Wednesday, June 27, 2012

Disney Mean Girls

Walter Elias, also known as Walt Disney, was an American film producer, director, screenwriter, voice actor, animator, entrepreneur, entertainer international, and philanthropist. Because of Walt Disney, we have Cinderella, Snow White, Pocahontas, Ariel, Jasmine, Belle, Mulan, Rapunzel, and many more. Each of those women is defined as Walt Disney Princesses ("Wikipedia").   
“The Disney Princesses are characters that are currently featured in the Disney Princess franchise. The franchise is now comprised of ten female protagonists from ten different Walt Disney animated films who are either royal by birth, royal by marriage, or considered a “princess”, due to their significant portrayal of heroism in their film and/or of a very high status in their country/region” ("Wikia"). Disney Princesses normally have to maintain a good reputation, or that’s how it seems. The characters themselves are very similar and are known for their inner and outer beauty. They were not chosen specifically for their royal titles, but rather for how well they fit into what Disney executives deemed “the Princess mythology” ("Wikia").
         n. Princess
o   A non-reigning female member of a royal family, a female sovereign or monarch; queen, the consent of a prince, and considered to have the qualities or characteristics of a princess ("Dictionary").
Growing up many girls has looked up to Disney Princesses as they portray the “perfect” women as classy, independent, strong, royal, and all other characteristics of a princess. In this generation today, many girls believe the perfect woman is stuck-up; rich, all the boys like them, a celebrity, and most importantly popular, like some of the young ladies presented in the movie “Mean Girls”.
The movie “Mean Girls”, written by Rosalind Wiseman, portrays the role of women as evil, harsh, back-stabbing, and untrustworthy. The movie is based on a 16-year-old homeschooled daughter of zoologist parents named Cady, who has recently moved from Africa to a public high school in Illinois. She has trouble fitting in until she gets help from social outcasts who teach her about the various cliques around school. Cady is warned to avoid the school’s most exclusive clique, the Plastics ("Wikipedia"). The Plastics are the schools most popular trio of girls. They’re pretty, independent, have perfect bodies, all the boys love them, and they’re rich. So, doesn’t that make them “perfect? This generation of young girls have grown-up to believe that those characteristics of a woman are considered “perfect” princess-like.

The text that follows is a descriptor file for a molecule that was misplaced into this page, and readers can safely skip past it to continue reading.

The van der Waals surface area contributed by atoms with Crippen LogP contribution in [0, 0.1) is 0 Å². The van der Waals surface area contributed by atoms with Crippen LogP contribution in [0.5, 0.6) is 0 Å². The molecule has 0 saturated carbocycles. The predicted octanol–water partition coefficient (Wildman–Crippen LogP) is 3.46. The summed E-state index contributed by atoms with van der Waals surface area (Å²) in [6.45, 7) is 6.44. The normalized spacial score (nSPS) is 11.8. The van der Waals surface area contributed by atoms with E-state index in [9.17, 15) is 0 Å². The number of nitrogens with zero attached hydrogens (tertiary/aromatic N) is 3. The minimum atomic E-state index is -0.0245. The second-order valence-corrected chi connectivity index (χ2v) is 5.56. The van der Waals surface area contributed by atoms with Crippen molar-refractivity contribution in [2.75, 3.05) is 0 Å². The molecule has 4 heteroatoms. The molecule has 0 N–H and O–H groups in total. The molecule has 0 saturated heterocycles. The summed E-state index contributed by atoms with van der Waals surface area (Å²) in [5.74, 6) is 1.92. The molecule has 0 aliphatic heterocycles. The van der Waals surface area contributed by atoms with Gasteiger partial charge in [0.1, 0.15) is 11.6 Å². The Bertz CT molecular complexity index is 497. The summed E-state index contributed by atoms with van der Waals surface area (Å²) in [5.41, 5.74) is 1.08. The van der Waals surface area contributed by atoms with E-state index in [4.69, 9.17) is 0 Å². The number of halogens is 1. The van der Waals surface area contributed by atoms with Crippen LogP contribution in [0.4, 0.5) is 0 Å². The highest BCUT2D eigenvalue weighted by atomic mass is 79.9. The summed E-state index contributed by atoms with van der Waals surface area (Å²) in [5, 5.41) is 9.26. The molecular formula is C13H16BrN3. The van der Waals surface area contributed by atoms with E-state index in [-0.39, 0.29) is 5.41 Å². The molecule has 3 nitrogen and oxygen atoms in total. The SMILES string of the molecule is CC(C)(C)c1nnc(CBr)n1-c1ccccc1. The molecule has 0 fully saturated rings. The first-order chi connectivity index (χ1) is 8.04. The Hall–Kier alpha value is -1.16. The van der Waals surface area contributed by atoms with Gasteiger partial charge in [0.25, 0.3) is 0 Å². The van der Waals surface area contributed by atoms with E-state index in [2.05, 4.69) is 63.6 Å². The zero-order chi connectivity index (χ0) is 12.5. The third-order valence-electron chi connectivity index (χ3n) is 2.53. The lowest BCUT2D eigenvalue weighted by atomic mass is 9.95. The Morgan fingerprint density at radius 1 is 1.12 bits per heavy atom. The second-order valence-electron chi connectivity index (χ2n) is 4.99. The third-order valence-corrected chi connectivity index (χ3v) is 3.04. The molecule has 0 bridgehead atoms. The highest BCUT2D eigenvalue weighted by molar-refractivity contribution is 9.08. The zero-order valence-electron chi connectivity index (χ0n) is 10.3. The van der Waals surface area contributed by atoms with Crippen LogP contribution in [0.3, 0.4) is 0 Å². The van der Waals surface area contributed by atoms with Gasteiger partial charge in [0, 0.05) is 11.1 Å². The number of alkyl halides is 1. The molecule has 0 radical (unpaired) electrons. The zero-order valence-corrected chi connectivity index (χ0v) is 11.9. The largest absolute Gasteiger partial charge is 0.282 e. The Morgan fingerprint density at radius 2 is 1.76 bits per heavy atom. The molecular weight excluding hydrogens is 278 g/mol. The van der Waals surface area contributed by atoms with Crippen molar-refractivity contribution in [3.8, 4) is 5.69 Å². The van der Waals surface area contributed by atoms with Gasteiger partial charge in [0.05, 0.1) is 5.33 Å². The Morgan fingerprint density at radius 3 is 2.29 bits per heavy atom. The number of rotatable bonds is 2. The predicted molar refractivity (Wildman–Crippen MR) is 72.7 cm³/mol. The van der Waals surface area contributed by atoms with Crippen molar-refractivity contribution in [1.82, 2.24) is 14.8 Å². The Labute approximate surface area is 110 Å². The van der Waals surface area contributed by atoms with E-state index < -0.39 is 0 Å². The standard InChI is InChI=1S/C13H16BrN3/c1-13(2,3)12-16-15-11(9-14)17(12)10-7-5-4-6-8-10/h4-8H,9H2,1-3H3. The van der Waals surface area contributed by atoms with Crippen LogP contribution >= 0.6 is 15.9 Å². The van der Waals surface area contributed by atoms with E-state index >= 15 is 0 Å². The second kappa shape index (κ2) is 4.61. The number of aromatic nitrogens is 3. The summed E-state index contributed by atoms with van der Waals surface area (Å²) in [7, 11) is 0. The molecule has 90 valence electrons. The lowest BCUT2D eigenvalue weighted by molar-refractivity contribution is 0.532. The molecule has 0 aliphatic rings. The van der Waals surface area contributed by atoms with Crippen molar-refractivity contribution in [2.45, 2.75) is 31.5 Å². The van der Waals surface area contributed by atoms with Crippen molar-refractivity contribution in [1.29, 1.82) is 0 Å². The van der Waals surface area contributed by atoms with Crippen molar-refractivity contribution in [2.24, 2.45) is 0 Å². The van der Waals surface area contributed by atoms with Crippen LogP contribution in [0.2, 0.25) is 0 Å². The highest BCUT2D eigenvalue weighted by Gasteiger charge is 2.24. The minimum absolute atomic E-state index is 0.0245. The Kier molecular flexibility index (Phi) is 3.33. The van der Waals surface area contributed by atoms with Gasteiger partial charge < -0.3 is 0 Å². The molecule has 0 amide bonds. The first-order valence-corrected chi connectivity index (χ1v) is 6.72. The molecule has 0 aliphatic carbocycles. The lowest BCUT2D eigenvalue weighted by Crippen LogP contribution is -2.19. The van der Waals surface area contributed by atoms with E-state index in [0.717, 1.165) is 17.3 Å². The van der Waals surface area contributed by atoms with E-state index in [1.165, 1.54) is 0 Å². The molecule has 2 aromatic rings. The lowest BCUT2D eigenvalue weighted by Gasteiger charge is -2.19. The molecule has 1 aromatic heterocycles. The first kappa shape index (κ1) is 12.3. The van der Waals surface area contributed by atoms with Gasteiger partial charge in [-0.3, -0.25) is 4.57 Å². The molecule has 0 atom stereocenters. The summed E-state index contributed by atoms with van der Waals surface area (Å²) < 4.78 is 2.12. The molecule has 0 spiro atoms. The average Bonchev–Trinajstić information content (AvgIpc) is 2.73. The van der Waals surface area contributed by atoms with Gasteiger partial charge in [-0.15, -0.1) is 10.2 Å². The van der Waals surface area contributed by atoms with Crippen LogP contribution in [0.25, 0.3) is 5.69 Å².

So, how are the female roles defined? The stereotypical role of a woman is vulnerable, weak, dependent, and belongs in the kitchen. From a feminist critique, this mash-up between the Disney Princesses and the voices of “Mean Girls” are teaching young girls the wrong characteristic roles of a woman. A Disney Princess is known for their all-around characteristics of a perfect woman, and using the Disney Princesses to play the role of the characters in the movie “Mean Girls” makes the Disney Princesses look like a hypocrite. Nevertheless, people have high expectations for the Disney Princesses but this mash-up is giving them a bad image.

Works Cited


  1. I coudn't find the source to your mash up. Also I didnt understand your question until the very end. But I like how you described the difference between the disney princess and mean girls and how the views have changed through generations.

  2. I know you find some knowledge about Disney Mean Girls. But I don't know what you want to mash up. I am also not sure I choose A or B. But it is interesting knowledge about the movie Mean Girls.

  3. I LOVE DISNEY! Had to say that first. I like that you chose to concentrate on Disney princesses. After reading I think you have chose a feminist approach to Disney. I liked how you looked at the cartoons and also Mean Girls.